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What Happened In Cuba When The Oil Ran Out

October 4, 2016
tags:

By Paul Homewood 

 

File:Old Havana Cuba.jpg

Old Havana

 

According to the Guardian’s Andrew Simms:

 In terms of what is possible in times of economic stress and isolation, Cuba provides an even more embarrassing example to show up our national tardiness. In a single year in 2006 Cuba rolled-out a nationwide scheme replacing inefficient incandescent lightbulbs with low-energy alternatives. Prior to that, at the end of the cold war, after losing access to cheap Soviet oil, it switched over to growing most of its food for domestic consumption on small scale, often urban plots, using mostly low-fossil-fuel organic techniques. Half the food consumed in the capital, Havana, was grown in the city’s own gardens.

https://www.theguardian.com/environment/2008/aug/01/climatechange.carbonemissions

 

Unfortunately for the Cubans, they had little choice.

 

chart

http://faostat3.fao.org/compare/E

 

Agricultural production fell off the edge of a cliff, when abundant and cheap oil supplies were taken away in 1991, and has struggled to recover ever since.

This is just a mere taster for what will happen to global food production, if the greenies get their way and get rid of fossil fuels.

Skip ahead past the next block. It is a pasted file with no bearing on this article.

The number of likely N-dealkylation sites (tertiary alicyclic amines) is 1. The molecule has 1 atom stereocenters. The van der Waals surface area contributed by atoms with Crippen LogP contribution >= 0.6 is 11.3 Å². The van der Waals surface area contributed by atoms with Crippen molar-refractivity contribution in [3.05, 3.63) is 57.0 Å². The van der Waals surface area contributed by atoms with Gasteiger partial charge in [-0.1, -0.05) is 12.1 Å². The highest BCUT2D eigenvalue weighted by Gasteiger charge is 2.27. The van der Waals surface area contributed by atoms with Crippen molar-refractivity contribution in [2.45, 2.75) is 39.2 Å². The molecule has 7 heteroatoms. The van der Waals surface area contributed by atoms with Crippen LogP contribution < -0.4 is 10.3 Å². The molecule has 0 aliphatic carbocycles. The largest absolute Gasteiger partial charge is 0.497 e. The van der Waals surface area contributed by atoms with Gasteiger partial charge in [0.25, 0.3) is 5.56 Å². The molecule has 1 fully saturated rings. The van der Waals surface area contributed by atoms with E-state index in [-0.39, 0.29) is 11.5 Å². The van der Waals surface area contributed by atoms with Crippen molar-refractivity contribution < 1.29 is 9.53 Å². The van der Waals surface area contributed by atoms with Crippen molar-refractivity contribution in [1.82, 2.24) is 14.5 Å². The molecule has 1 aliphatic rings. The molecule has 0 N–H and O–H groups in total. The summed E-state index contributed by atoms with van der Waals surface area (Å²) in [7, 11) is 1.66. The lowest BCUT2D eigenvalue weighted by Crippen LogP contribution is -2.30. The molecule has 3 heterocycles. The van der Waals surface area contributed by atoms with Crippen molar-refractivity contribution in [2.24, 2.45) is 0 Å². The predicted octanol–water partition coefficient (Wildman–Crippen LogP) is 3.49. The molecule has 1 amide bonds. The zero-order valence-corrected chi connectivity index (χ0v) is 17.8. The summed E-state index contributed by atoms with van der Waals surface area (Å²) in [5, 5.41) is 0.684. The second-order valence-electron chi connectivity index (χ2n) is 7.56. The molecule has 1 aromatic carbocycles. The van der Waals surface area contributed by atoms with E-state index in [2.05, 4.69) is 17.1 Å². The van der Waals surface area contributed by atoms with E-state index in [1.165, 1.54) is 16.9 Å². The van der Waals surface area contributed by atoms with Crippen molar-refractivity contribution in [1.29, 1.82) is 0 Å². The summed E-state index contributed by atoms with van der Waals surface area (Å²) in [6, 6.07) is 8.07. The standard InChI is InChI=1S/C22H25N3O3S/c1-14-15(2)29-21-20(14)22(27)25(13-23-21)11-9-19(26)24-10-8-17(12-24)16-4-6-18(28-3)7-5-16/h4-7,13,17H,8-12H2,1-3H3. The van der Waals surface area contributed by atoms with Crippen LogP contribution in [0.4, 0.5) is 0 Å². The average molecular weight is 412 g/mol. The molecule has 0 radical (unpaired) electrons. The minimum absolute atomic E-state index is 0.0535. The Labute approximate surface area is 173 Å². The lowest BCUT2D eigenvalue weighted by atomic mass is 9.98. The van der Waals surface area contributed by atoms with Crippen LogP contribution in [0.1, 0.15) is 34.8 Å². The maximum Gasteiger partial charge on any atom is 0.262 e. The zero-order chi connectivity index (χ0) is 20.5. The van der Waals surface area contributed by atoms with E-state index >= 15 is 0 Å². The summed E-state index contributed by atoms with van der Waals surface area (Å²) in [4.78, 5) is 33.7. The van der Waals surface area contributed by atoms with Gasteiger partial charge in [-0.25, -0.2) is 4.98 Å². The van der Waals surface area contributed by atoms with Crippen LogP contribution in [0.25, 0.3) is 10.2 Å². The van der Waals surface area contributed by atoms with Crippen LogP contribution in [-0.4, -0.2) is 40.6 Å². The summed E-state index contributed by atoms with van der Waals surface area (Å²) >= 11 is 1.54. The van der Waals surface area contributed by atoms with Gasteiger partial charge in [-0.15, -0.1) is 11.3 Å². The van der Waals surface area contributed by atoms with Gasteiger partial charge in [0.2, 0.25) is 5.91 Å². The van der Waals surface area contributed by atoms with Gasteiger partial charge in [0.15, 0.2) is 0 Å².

7 Comments leave one →
  1. October 4, 2016 11:32 am

    Reblogged this on Climatism and commented:
    Lessons from the world of r-e-a-l-i-t-y.

  2. NeilC permalink
    October 4, 2016 11:43 am

    Send all the advocates of gloom doom and despondency to Cuba

    • Gerry, England permalink
      October 4, 2016 12:49 pm

      Do you really hate the Cubans that much to inflict that upon them?

  3. Gerry, England permalink
    October 4, 2016 12:50 pm

    Is part of the plan to have us so busy trying to grow enough food to stay alive that we won’t be marching on the culprits with burning torches?

  4. October 4, 2016 2:51 pm

    No BBC Countryfile or Farming Today program is complete without at least one carefully selected “farmer” boasting about their “low carbon” methods of farming.

  5. John F. Hultquist permalink
    October 4, 2016 9:26 pm

    There is a movement in the chart (Gross Production Value) during the first part of the leadership of Hugo Chávez in Venezuela. There was an exchange of many things between the Castros and Chávez. With high minded goals, Chávez policies devastated the economy and, I suspect, oil shipments to Cuba.
    This was reported during the time it happened but I don’t have a link to a summary.

  6. October 4, 2016 9:59 pm

    Is the “Gruniard” still available outside of the BBC and Islington?

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